|Klebsiella pneumoniae||Soil, Creek water|
|Klebsiella sp.||Creek water|
There are some other enzymes capable of CN transformation. Cyanase is an enzyme that catalyzes the hydrolysis of cyanate to ammonia and bicarbonate. Escherichia coli (E. coli), and Flavobacterium speicies also eats cyanate as a sole nitrogen source.
Ammonia and carbon dioxide are the major end products of aerobic CN metabolism. The primary end products from anaerobic cyanide transformation are formate and bicarbonate, but the mechanisms of adaptation to and degradation of cyanide in anaerobic systems are not well understood.
Nutrients for bacteria.
Phosphates encourage bacterial populations to grow and to break the cyanide down into carbon and nitrogen. (Bacteria eat mining wastes, News Notes Geotimes, 1993)
Environment for biodegradations
It is known that the pH in particular plays a significant role in the and reactivity of these compounds, although further studies must be conducted. (The Chemistry and Treatment of Cyanidation Wastes, Smith and Mudder, 1991)
Many biological treatment application have been developed to clean up various hazardous, wastes such as arsenic, cyanide and radioactive materials. This application should involve hydrology, geochemistry, and micro-organisms, and therefore the results are complex. In the next century, developing biological treatments will be the very exciting and the potential area in Research & Development arena not only in science but in economic as a proficient, economically feasible, technically viable, applications as well as environmentally sound. Currently serious R & D efforts are underway to find leachants that are less toxic and dissolve precious metals at faster rates than cyanide.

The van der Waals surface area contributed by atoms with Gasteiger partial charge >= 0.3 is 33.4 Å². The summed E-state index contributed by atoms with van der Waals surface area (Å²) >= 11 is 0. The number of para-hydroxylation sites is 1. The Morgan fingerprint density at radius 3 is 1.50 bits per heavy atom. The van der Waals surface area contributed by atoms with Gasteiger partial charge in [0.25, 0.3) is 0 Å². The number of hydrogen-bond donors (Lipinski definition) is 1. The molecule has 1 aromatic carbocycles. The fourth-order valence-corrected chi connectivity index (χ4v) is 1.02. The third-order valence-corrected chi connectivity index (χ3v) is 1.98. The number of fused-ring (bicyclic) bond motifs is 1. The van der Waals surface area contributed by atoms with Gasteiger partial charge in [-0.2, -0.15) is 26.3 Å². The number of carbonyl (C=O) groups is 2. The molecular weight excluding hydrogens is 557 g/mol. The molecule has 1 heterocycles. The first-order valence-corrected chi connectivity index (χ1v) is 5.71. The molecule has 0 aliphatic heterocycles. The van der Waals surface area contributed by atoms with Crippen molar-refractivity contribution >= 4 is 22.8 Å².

The Chemistry and Treatment of Cyanidation Wastes
by Adrian Smith and Terry Mudder
Mining Journal Books Limited, 1991
Bacteria eat mining wastes, Geotimes, News Notes
by Sandy Cleva, Office of Public Informations
U.S. Bureau of Mines, December ,1993
Let them eat cyanide, Geotimes, News Notes
by Sandra Cleva
U.S. Bureau of Mines, July, 1995
Tosicity and Environmental Fate of Cyanate, Thiocyanate
and Cyanogen Chloride by Dean Boening and Christine Coffey
ICF Kaiser Engineers, Inc., 1994
Microscopic Secret Agents
by Jeannie Woodring
Alaska Magazine, June 1992
Use bacterial degradation to get rid of cyanide
by S.M. Kang and D. J. Kim
Korea Steel Chemical Co.,
Biotechnol Letter, 1993
In-situ Groundwater Biodegradation - Vendor Companies.
ENSR CONSULTING AND ENGINEERING
GEO-MICROBIAL TECHNOLOGIES, INC.
GAIA RESOURCE, INC.
GROUNDWATER TECHNOLOGY, INC.
YELLOWSTONE ENVIRONMENTAL SCIENCE, INC.
WASTE STREAM TECHNOLOGY, INC.
MICRO-BAC INTERNATIONAL, INC.
Comments and feedback are welcome. Email me
|Astrobiology||Oort Cloud||Dark Matter||SEM||TEC||ZAMS||Wonderland||Resume||Ann||Essay||Purchasing Website|
Back to Home
This page is produced and maintained by Moko.
Last update: 10/03/2000
Moko's Home Page
This page created with Netscape Navigator Gold